The Sheepmen’s/Cattlemen’s War continues

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Photo courtesy John M. Motter Henry Gordon was one of the more colorful characters to saddle up in pioneer Pagosa Country.
Photo courtesy John M. Motter
Henry Gordon was one of the more colorful characters to saddle up in pioneer Pagosa Country.

Last week, we started telling of the Montoya/Howe Sheepmen’s/Cattlemen’s War.

William Howe was a young cattle rancher who homesteaded along the west fork of the San Juan River on a ranch later known as the At Last Ranch. Howe’s life had definitely been on the bloom. He’d married the love of his life in 1891 and was elected county commissioner on the Republican ticket in 1892. Cream was added to the cake when the young bride announced her pregnancy a short time later. If your name was William Howe, life was good.

On the day our story begins, Howe was sitting in his ranch house, hand on his forehead, surrounded by friends helping the bereaved young man deal with the recent loss of his wife as she gave birth to their first child in April of 1892.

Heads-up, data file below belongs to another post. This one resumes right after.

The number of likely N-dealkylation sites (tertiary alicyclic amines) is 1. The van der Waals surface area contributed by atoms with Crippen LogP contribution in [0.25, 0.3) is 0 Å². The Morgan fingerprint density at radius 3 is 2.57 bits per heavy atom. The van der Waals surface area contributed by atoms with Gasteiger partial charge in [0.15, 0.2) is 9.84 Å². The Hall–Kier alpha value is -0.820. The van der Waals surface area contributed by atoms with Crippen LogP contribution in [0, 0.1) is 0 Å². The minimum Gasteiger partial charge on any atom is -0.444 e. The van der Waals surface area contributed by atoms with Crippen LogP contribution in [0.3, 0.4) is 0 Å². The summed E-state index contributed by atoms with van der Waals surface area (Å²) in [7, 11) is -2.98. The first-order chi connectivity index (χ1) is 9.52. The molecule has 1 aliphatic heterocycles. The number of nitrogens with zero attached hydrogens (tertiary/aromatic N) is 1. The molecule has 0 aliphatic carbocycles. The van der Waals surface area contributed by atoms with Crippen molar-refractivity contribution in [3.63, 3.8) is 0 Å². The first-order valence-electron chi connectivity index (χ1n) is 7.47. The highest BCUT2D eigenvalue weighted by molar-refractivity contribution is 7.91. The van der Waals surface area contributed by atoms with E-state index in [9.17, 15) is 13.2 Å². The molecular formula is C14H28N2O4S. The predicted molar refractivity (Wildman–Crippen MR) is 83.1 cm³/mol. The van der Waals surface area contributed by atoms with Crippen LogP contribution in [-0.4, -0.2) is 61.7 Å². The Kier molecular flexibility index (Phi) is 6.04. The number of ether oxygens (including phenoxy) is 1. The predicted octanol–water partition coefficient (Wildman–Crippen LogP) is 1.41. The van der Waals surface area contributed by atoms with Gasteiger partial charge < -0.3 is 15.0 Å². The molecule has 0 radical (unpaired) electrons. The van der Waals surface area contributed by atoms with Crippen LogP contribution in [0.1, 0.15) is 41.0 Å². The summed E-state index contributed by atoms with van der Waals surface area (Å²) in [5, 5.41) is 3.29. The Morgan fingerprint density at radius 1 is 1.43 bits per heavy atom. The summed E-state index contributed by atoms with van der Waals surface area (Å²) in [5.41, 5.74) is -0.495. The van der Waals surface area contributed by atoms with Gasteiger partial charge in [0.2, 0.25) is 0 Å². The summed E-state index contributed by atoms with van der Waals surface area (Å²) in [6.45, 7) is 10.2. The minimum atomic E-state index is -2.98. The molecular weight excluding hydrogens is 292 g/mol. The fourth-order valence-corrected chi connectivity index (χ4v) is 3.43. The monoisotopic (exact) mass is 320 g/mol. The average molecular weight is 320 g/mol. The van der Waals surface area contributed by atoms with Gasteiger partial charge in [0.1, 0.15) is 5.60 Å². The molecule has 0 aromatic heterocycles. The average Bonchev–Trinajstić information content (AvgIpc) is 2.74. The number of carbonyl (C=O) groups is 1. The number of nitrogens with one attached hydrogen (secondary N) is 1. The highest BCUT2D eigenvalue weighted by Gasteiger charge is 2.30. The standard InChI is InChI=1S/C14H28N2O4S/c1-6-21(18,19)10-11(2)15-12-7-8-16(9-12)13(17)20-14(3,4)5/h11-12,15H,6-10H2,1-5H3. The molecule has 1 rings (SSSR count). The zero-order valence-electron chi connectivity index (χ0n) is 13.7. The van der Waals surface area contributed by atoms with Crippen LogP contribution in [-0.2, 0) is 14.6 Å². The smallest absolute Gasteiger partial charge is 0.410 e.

The surviving son provided a smattering of solace after the loss of his young bride. The boy was named Abraham in honor of a brother who homesteaded upstream from William’s place. Sadness deepened when young Abe passed away in August, just 4 months old. Joining in the wake for the young lad were Uncle Abe Howe, Old Joe Mann who was a family friend who lived up the east fork of the San Juan River, and several sympathizers from Pagosa Springs.

The full version of this story is available in the print edition and e-edition of the Pagosa Springs SUN. Subscribe today by calling (970)264-2100 or click here.